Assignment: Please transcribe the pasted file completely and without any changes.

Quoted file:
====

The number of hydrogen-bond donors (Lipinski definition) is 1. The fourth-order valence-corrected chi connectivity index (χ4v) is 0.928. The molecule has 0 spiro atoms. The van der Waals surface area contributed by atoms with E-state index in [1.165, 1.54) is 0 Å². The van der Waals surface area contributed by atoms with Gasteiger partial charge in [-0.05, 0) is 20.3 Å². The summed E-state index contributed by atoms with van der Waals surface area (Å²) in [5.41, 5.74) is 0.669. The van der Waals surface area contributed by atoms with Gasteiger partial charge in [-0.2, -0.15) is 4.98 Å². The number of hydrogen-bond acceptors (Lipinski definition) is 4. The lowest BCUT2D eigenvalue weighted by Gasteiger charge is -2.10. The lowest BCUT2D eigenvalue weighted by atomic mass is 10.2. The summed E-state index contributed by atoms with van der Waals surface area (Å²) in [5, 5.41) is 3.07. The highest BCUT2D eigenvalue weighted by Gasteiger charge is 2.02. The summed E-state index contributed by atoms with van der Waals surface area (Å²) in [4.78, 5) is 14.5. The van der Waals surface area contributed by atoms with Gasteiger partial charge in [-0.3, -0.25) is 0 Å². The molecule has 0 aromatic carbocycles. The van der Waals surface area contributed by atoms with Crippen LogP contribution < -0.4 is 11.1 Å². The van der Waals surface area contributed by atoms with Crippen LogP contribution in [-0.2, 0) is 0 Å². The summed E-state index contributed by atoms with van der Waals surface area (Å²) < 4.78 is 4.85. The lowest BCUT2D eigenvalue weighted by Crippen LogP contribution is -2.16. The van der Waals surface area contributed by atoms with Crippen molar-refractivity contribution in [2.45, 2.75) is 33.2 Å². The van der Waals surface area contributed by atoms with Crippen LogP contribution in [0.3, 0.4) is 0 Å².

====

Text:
The number of hydrogen-bond donors (Lipinski definition) is 1. The fourth-order valence-corrected chi connectivity index (χ4v) is 0.928. The molecule has 0 spiro atoms. The van der Waals surface area contributed by atoms with E-state index in [1.165, 1.54) is 0 Å². The van der Waals surface area contributed by atoms with Gasteiger partial charge in [-0.05, 0) is 20.3 Å². The summed E-state index contributed by atoms with van der Waals surface area (Å²) in [5.41, 5.74) is 0.669. The van der Waals surface area contributed by atoms with Gasteiger partial charge in [-0.2, -0.15) is 4.98 Å². The number of hydrogen-bond acceptors (Lipinski definition) is 4. The lowest BCUT2D eigenvalue weighted by Gasteiger charge is -2.10. The lowest BCUT2D eigenvalue weighted by atomic mass is 10.2. The summed E-state index contributed by atoms with van der Waals surface area (Å²) in [5, 5.41) is 3.07. The highest BCUT2D eigenvalue weighted by Gasteiger charge is 2.02. The summed E-state index contributed by atoms with van der Waals surface area (Å²) in [4.78, 5) is 14.5. The van der Waals surface area contributed by atoms with Gasteiger partial charge in [-0.3, -0.25) is 0 Å². The molecule has 0 aromatic carbocycles. The van der Waals surface area contributed by atoms with Crippen LogP contribution < -0.4 is 11.1 Å². The van der Waals surface area contributed by atoms with Crippen LogP contribution in [-0.2, 0) is 0 Å². The summed E-state index contributed by atoms with van der Waals surface area (Å²) < 4.78 is 4.85. The lowest BCUT2D eigenvalue weighted by Crippen LogP contribution is -2.16. The van der Waals surface area contributed by atoms with Crippen molar-refractivity contribution in [2.45, 2.75) is 33.2 Å². The van der Waals surface area contributed by atoms with Crippen LogP contribution in [0.3, 0.4) is 0 Å².